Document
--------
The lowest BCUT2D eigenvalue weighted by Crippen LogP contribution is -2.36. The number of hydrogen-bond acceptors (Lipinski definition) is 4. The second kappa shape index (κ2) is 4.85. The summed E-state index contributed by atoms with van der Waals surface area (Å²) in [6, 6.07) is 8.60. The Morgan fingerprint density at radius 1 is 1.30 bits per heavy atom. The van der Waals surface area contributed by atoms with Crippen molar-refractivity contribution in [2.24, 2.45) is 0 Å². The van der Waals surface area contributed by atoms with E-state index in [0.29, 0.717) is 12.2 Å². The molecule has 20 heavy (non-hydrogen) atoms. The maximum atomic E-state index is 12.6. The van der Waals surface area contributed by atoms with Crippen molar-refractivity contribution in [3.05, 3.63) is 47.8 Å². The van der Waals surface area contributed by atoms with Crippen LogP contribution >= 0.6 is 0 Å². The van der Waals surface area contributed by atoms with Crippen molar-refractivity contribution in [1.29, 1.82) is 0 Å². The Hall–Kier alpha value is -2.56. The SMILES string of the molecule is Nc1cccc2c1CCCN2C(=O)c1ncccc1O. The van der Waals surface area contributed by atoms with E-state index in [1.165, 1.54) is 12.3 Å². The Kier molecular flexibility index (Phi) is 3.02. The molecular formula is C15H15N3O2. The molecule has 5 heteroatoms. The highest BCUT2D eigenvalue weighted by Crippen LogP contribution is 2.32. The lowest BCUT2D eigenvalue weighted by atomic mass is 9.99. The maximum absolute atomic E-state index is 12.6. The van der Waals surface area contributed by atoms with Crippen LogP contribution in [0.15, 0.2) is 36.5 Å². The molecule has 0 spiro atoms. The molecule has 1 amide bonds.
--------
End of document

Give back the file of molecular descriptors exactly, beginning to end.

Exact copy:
The lowest BCUT2D eigenvalue weighted by Crippen LogP contribution is -2.36. The number of hydrogen-bond acceptors (Lipinski definition) is 4. The second kappa shape index (κ2) is 4.85. The summed E-state index contributed by atoms with van der Waals surface area (Å²) in [6, 6.07) is 8.60. The Morgan fingerprint density at radius 1 is 1.30 bits per heavy atom. The van der Waals surface area contributed by atoms with Crippen molar-refractivity contribution in [2.24, 2.45) is 0 Å². The van der Waals surface area contributed by atoms with E-state index in [0.29, 0.717) is 12.2 Å². The molecule has 20 heavy (non-hydrogen) atoms. The maximum atomic E-state index is 12.6. The van der Waals surface area contributed by atoms with Crippen molar-refractivity contribution in [3.05, 3.63) is 47.8 Å². The van der Waals surface area contributed by atoms with Crippen LogP contribution >= 0.6 is 0 Å². The van der Waals surface area contributed by atoms with Crippen molar-refractivity contribution in [1.29, 1.82) is 0 Å². The Hall–Kier alpha value is -2.56. The SMILES string of the molecule is Nc1cccc2c1CCCN2C(=O)c1ncccc1O. The van der Waals surface area contributed by atoms with E-state index in [1.165, 1.54) is 12.3 Å². The Kier molecular flexibility index (Phi) is 3.02. The molecular formula is C15H15N3O2. The molecule has 5 heteroatoms. The highest BCUT2D eigenvalue weighted by Crippen LogP contribution is 2.32. The lowest BCUT2D eigenvalue weighted by atomic mass is 9.99. The maximum absolute atomic E-state index is 12.6. The van der Waals surface area contributed by atoms with Crippen LogP contribution in [0.15, 0.2) is 36.5 Å². The molecule has 0 spiro atoms. The molecule has 1 amide bonds.